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New pumpkin toadlet species found—and it secretly glows in the dark


It’s orange, fluorescent, and the size of a thumbnail. Meet the newly discovered amphibian Brachycephalus rotenbergae, a type of pumpkin toadlet found in Brazil’s Atlantic Forest.


The animal belongs to a family of at least 36 pumpkin toadlets, which are named after the popular Halloween squash. Like poison dart frogs, their vibrant color is likely a signal to predators that their skin carries a potentially deadly toxin.


The new species, described recently in the journal PLOS ONE, was found during an extensive research effort across Brazil to find new pumpkin toadlets. Identifying the creatures is crucial to conserving Brazil’s biodiversity, especially in species-rich areas such as the Atlantic Forest, which has lost 93 percent of its original cover due to deforestation and agriculture, experts say.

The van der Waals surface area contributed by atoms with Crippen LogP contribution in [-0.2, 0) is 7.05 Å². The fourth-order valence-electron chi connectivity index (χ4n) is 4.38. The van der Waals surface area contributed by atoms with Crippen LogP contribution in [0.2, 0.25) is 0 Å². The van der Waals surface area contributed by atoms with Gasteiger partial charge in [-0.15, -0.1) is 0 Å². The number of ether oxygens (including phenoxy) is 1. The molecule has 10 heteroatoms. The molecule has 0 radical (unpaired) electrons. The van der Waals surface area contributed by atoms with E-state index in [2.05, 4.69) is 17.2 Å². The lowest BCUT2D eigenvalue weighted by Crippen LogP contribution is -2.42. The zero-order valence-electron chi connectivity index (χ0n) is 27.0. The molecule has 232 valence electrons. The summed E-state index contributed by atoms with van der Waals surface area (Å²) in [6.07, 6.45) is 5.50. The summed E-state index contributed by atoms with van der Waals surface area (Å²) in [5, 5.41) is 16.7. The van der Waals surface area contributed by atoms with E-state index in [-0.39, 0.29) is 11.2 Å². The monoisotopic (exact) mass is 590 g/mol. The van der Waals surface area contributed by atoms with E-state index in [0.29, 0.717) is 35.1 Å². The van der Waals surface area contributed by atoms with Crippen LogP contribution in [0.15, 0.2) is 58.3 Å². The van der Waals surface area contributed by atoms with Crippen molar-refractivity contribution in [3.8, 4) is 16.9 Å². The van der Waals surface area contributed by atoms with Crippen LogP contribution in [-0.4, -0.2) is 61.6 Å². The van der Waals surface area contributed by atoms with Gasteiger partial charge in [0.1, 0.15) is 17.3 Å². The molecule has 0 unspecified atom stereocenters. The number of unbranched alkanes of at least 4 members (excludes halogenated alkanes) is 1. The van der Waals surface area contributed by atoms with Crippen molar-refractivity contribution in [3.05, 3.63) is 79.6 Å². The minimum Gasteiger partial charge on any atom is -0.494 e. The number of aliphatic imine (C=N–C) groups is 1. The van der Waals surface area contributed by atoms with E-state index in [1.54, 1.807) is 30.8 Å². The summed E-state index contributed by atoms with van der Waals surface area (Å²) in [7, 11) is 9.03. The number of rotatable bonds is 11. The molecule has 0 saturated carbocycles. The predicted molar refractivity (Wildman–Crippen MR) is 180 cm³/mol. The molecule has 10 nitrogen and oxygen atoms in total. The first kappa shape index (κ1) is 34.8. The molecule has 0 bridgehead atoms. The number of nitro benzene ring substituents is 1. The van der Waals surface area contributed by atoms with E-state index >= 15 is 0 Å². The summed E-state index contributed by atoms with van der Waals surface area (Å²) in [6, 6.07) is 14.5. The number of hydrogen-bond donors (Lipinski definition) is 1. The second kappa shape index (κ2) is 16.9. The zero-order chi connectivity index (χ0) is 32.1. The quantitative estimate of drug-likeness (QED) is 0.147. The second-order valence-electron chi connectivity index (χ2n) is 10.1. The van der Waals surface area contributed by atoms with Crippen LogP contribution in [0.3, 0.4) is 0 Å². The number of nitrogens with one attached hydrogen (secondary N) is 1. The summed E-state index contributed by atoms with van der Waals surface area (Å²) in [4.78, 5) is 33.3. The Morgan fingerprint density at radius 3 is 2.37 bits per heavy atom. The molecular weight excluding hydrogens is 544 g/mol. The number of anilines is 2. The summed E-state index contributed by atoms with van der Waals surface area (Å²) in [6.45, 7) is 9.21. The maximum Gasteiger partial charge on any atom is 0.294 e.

Brazil has the highest number of amphibian species in the world—at least a thousand—but amphibians worldwide are among the most vulnerable groups of vertebrates, particularly as the climate changes.(Read about seven “mini-frogs” discovered in the Atlantic Forest.)


“The best moment to be a scientist is when you are looking at something new and you are the only person who knows,” says study leader Ivan Sergio Nunes Silva, a herpetologist at São Paulo State University.

Please, to access the full article visit National Geographic


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